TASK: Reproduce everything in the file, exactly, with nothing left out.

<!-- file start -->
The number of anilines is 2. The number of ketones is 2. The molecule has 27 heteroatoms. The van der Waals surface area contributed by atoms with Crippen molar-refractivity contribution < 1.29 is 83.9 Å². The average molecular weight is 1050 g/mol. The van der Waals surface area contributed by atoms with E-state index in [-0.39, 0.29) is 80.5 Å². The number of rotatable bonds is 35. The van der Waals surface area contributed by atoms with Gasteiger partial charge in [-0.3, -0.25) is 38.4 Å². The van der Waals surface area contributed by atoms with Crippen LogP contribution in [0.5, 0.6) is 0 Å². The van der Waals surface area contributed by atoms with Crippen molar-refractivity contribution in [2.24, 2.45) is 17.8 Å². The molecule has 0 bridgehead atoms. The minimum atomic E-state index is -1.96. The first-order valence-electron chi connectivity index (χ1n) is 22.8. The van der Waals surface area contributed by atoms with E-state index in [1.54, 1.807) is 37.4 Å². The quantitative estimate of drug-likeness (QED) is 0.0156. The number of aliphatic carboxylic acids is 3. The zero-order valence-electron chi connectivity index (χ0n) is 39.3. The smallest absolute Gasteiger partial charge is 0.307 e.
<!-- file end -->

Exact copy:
The number of anilines is 2. The number of ketones is 2. The molecule has 27 heteroatoms. The van der Waals surface area contributed by atoms with Crippen molar-refractivity contribution < 1.29 is 83.9 Å². The average molecular weight is 1050 g/mol. The van der Waals surface area contributed by atoms with E-state index in [-0.39, 0.29) is 80.5 Å². The number of rotatable bonds is 35. The van der Waals surface area contributed by atoms with Gasteiger partial charge in [-0.3, -0.25) is 38.4 Å². The van der Waals surface area contributed by atoms with Crippen LogP contribution in [0.5, 0.6) is 0 Å². The van der Waals surface area contributed by atoms with Crippen molar-refractivity contribution in [2.24, 2.45) is 17.8 Å². The molecule has 0 bridgehead atoms. The minimum atomic E-state index is -1.96. The first-order valence-electron chi connectivity index (χ1n) is 22.8. The van der Waals surface area contributed by atoms with E-state index in [1.54, 1.807) is 37.4 Å². The quantitative estimate of drug-likeness (QED) is 0.0156. The number of aliphatic carboxylic acids is 3. The zero-order valence-electron chi connectivity index (χ0n) is 39.3. The smallest absolute Gasteiger partial charge is 0.307 e.